In some wealthy families, individuals do not need access to their pensions and so pass them onto future generations. The downside can be losing access to your fund, as withdrawals are not permitted prior to age 55 at present. Withdrawals above the pension commencement lump sum are taxable.

8. Set up a Family Investment Company (FIC)

Family Investment Companies (FICs) can also be used to assist in IHT planning and have become more popular in recent years, as rules surrounding trusts have changed. These can provide an excellent way of passing assets through the generations, as shareholders can be varied at any time. The downside is that they are taxed as a normal business under company law so large distributions, particularly in the early years, can be quite costly in the hands of the recipient. Successive governments may also change the rate of tax applicable and make them less attractive.

9. Invest into an AIM portfolio

AIM portfolios attract Business Property Relief (BPR) and, unlike a gift into a trust or to an individual, the assets are deemed to be ‘IHT proof’ after two years. The advantage of these portfolios is that the owner of the assets can recall them if needed in the future. You can also use your ISA allowance, which can help with any capital gains tax if a withdrawal is needed.

These portfolios are used predominantly by people in the latter stages of their life who take advantage of the shortened timescales involved. However, these types of investments carry a relatively high risk.

10. Spend all your money!

Spending any money above the nil-rate and residential nil-rate bands seem like the most obvious solution. However, this is simply not viable for most families, as we all need savings for unforeseen events including long-term care needs. Just owning your own home can use up most of the available NRBs, so giving away all of your other assets is not a good idea.

There are many different methods of completely mitigating or reducing your inheritance tax bill. However, many of these avenues may result in you losing control and access to your money, which is not advisable, particularly in your younger days.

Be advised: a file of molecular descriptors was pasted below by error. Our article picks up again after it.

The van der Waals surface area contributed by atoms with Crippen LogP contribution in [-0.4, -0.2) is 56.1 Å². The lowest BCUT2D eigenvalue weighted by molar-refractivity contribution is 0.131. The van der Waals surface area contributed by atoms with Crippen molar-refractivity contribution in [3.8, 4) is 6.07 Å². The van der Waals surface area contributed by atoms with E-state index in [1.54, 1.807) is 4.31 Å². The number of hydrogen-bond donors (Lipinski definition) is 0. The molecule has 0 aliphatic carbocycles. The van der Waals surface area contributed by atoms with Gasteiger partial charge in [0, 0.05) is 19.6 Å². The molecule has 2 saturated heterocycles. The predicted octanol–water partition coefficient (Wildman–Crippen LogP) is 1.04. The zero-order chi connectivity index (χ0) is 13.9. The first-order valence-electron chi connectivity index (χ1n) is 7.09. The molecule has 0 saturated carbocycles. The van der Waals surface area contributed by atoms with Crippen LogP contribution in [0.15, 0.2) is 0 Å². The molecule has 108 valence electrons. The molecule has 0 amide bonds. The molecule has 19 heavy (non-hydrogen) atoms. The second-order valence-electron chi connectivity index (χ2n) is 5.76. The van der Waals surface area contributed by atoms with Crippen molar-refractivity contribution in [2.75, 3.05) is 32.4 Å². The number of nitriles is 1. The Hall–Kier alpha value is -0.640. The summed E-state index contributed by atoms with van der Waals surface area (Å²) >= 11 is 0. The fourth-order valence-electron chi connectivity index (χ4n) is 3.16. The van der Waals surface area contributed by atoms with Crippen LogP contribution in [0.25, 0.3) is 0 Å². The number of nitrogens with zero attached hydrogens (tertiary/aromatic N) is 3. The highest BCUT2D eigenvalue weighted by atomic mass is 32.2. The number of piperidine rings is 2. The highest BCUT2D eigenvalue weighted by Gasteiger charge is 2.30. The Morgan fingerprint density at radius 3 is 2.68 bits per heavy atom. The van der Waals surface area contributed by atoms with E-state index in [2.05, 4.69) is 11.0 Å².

That’s why it’s always important to focus on what your needs are likely to be throughout your life as well as your family’s. As a rule, you should consider your own needs first before conducting any serious inheritance tax planning.

When should I seek inheritance tax advice?

It's never too early to start planning, though most people begin thinking about IHT after the age of 55. Working with a good financial adviser and/or solicitor is important to fully explore your different options. Some couples decide to do nothing in their younger years, or just start the beginnings of an effective IHT reduction strategy. In many cases a variety of methods may be used to help mitigate IHT over the years. The most important thing is to be aware of your current situation and the options open to you longer term.

Inheritance tax can be an emotional subject, but there is support available. Have a conversation with a skilled financial planner to understand your potential tax liability and the steps to deal with it effectively.

Nothing on this website should be construed as personal advice based on your circumstances. No news or research item is a personal recommendation to deal.

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Charles Stanley is not a tax adviser. Information contained within this page is based on our understanding of current HMRC legislation. Tax reliefs and allowances are those currently applying and the levels and bases of taxation can change. Tax treatment depends on the individual circumstances of each person or entity and may be subject to change in the future. If you are in any doubt, you should seek professional tax advice.